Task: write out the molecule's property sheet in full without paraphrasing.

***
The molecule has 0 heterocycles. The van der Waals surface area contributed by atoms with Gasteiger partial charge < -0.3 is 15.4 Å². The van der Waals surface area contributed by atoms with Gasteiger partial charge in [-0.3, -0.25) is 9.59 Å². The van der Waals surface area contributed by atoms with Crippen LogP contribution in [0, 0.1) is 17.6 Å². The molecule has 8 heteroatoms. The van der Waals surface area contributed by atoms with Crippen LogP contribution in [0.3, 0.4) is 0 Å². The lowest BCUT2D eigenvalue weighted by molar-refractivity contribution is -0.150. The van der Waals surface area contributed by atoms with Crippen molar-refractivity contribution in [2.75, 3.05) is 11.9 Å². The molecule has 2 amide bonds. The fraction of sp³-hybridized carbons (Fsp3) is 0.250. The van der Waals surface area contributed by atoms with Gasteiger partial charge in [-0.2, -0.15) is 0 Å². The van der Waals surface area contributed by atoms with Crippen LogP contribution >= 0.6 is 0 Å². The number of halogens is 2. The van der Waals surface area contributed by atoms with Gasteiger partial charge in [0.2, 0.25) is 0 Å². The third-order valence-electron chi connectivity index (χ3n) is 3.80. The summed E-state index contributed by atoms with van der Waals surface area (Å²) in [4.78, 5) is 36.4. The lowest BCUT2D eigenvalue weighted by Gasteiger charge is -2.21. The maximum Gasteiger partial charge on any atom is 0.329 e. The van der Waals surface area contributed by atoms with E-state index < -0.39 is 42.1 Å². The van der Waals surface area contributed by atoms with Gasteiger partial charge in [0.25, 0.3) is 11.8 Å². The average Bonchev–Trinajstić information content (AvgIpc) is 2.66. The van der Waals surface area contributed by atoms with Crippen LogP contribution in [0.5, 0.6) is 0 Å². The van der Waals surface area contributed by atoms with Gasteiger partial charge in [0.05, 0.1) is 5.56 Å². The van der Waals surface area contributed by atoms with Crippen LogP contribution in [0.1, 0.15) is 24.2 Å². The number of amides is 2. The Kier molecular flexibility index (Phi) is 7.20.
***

The molecule has 0 heterocycles. The van der Waals surface area contributed by atoms with Gasteiger partial charge < -0.3 is 15.4 Å². The van der Waals surface area contributed by atoms with Gasteiger partial charge in [-0.3, -0.25) is 9.59 Å². The van der Waals surface area contributed by atoms with Crippen LogP contribution in [0, 0.1) is 17.6 Å². The molecule has 8 heteroatoms. The van der Waals surface area contributed by atoms with Crippen LogP contribution in [0.3, 0.4) is 0 Å². The lowest BCUT2D eigenvalue weighted by molar-refractivity contribution is -0.150. The van der Waals surface area contributed by atoms with Crippen molar-refractivity contribution in [2.75, 3.05) is 11.9 Å². The molecule has 2 amide bonds. The fraction of sp³-hybridized carbons (Fsp3) is 0.250. The van der Waals surface area contributed by atoms with Gasteiger partial charge in [-0.2, -0.15) is 0 Å². The van der Waals surface area contributed by atoms with Crippen LogP contribution >= 0.6 is 0 Å². The number of halogens is 2. The van der Waals surface area contributed by atoms with Gasteiger partial charge in [0.2, 0.25) is 0 Å². The third-order valence-electron chi connectivity index (χ3n) is 3.80. The summed E-state index contributed by atoms with van der Waals surface area (Å²) in [4.78, 5) is 36.4. The lowest BCUT2D eigenvalue weighted by Gasteiger charge is -2.21. The maximum Gasteiger partial charge on any atom is 0.329 e. The van der Waals surface area contributed by atoms with E-state index < -0.39 is 42.1 Å². The van der Waals surface area contributed by atoms with Gasteiger partial charge in [0.25, 0.3) is 11.8 Å². The average Bonchev–Trinajstić information content (AvgIpc) is 2.66. The van der Waals surface area contributed by atoms with Crippen LogP contribution in [0.5, 0.6) is 0 Å². The van der Waals surface area contributed by atoms with Gasteiger partial charge in [0.05, 0.1) is 5.56 Å². The van der Waals surface area contributed by atoms with Crippen LogP contribution in [0.1, 0.15) is 24.2 Å². The number of amides is 2. The Kier molecular flexibility index (Phi) is 7.20.